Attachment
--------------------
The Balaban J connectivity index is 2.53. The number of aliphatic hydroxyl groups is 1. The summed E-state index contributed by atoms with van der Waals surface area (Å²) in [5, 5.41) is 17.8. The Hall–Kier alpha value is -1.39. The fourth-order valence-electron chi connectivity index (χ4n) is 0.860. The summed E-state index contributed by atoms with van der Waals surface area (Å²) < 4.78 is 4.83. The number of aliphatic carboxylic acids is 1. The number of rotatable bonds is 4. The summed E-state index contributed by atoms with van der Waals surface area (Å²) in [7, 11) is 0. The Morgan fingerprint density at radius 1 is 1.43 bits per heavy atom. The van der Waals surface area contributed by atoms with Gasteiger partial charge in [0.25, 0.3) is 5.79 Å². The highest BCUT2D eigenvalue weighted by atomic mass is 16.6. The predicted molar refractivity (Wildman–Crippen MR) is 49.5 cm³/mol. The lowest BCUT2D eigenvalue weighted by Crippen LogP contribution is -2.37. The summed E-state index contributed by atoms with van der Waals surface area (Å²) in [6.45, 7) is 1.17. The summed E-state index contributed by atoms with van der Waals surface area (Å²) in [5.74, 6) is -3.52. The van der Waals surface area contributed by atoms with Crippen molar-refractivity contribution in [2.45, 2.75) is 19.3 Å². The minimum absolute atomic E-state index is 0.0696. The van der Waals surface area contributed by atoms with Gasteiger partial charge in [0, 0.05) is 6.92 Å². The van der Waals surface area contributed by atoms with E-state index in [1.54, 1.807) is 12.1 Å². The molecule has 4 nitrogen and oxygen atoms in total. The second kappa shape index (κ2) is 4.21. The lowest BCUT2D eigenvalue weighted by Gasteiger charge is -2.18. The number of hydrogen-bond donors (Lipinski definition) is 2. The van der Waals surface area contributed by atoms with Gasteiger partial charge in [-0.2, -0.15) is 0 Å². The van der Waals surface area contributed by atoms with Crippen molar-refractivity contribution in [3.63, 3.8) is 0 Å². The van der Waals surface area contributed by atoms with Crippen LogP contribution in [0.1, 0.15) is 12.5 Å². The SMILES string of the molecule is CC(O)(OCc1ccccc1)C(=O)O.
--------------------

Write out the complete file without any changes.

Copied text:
The Balaban J connectivity index is 2.53. The number of aliphatic hydroxyl groups is 1. The summed E-state index contributed by atoms with van der Waals surface area (Å²) in [5, 5.41) is 17.8. The Hall–Kier alpha value is -1.39. The fourth-order valence-electron chi connectivity index (χ4n) is 0.860. The summed E-state index contributed by atoms with van der Waals surface area (Å²) < 4.78 is 4.83. The number of aliphatic carboxylic acids is 1. The number of rotatable bonds is 4. The summed E-state index contributed by atoms with van der Waals surface area (Å²) in [7, 11) is 0. The Morgan fingerprint density at radius 1 is 1.43 bits per heavy atom. The van der Waals surface area contributed by atoms with Gasteiger partial charge in [0.25, 0.3) is 5.79 Å². The highest BCUT2D eigenvalue weighted by atomic mass is 16.6. The predicted molar refractivity (Wildman–Crippen MR) is 49.5 cm³/mol. The lowest BCUT2D eigenvalue weighted by Crippen LogP contribution is -2.37. The summed E-state index contributed by atoms with van der Waals surface area (Å²) in [6.45, 7) is 1.17. The summed E-state index contributed by atoms with van der Waals surface area (Å²) in [5.74, 6) is -3.52. The van der Waals surface area contributed by atoms with Crippen molar-refractivity contribution in [2.45, 2.75) is 19.3 Å². The minimum absolute atomic E-state index is 0.0696. The van der Waals surface area contributed by atoms with Gasteiger partial charge in [0, 0.05) is 6.92 Å². The van der Waals surface area contributed by atoms with E-state index in [1.54, 1.807) is 12.1 Å². The molecule has 4 nitrogen and oxygen atoms in total. The second kappa shape index (κ2) is 4.21. The lowest BCUT2D eigenvalue weighted by Gasteiger charge is -2.18. The number of hydrogen-bond donors (Lipinski definition) is 2. The van der Waals surface area contributed by atoms with Gasteiger partial charge in [-0.2, -0.15) is 0 Å². The van der Waals surface area contributed by atoms with Crippen molar-refractivity contribution in [3.63, 3.8) is 0 Å². The van der Waals surface area contributed by atoms with Crippen LogP contribution in [0.1, 0.15) is 12.5 Å². The SMILES string of the molecule is CC(O)(OCc1ccccc1)C(=O)O.